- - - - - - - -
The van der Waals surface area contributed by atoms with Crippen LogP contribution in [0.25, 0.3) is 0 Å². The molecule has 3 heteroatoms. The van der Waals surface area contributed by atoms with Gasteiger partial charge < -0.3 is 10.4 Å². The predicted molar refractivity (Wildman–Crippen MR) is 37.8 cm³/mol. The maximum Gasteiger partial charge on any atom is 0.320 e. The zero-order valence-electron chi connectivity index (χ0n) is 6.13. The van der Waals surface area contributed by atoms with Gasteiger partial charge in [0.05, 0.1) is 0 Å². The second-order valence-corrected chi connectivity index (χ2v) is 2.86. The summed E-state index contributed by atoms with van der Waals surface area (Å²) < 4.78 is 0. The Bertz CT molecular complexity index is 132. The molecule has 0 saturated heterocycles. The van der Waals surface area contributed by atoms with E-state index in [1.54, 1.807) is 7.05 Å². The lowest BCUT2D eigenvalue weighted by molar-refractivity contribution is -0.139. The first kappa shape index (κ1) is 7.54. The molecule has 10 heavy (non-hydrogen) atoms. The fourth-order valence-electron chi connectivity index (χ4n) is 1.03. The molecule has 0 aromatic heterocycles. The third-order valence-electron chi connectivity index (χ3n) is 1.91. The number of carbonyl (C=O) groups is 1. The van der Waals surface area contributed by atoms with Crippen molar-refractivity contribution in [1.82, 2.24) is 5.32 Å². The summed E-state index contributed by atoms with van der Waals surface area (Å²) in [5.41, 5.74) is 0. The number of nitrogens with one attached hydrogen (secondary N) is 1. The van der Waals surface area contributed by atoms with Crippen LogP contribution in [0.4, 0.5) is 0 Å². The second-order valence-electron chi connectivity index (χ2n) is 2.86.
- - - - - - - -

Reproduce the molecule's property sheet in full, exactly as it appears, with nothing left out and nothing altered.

The van der Waals surface area contributed by atoms with Crippen LogP contribution in [0.25, 0.3) is 0 Å². The molecule has 3 heteroatoms. The van der Waals surface area contributed by atoms with Gasteiger partial charge < -0.3 is 10.4 Å². The predicted molar refractivity (Wildman–Crippen MR) is 37.8 cm³/mol. The maximum Gasteiger partial charge on any atom is 0.320 e. The zero-order valence-electron chi connectivity index (χ0n) is 6.13. The van der Waals surface area contributed by atoms with Gasteiger partial charge in [0.05, 0.1) is 0 Å². The second-order valence-corrected chi connectivity index (χ2v) is 2.86. The summed E-state index contributed by atoms with van der Waals surface area (Å²) < 4.78 is 0. The Bertz CT molecular complexity index is 132. The molecule has 0 saturated heterocycles. The van der Waals surface area contributed by atoms with E-state index in [1.54, 1.807) is 7.05 Å². The lowest BCUT2D eigenvalue weighted by molar-refractivity contribution is -0.139. The first kappa shape index (κ1) is 7.54. The molecule has 10 heavy (non-hydrogen) atoms. The fourth-order valence-electron chi connectivity index (χ4n) is 1.03. The molecule has 0 aromatic heterocycles. The third-order valence-electron chi connectivity index (χ3n) is 1.91. The number of carbonyl (C=O) groups is 1. The van der Waals surface area contributed by atoms with Crippen molar-refractivity contribution in [1.82, 2.24) is 5.32 Å². The summed E-state index contributed by atoms with van der Waals surface area (Å²) in [5.41, 5.74) is 0. The number of nitrogens with one attached hydrogen (secondary N) is 1. The van der Waals surface area contributed by atoms with Crippen LogP contribution in [0.4, 0.5) is 0 Å². The second-order valence-electron chi connectivity index (χ2n) is 2.86.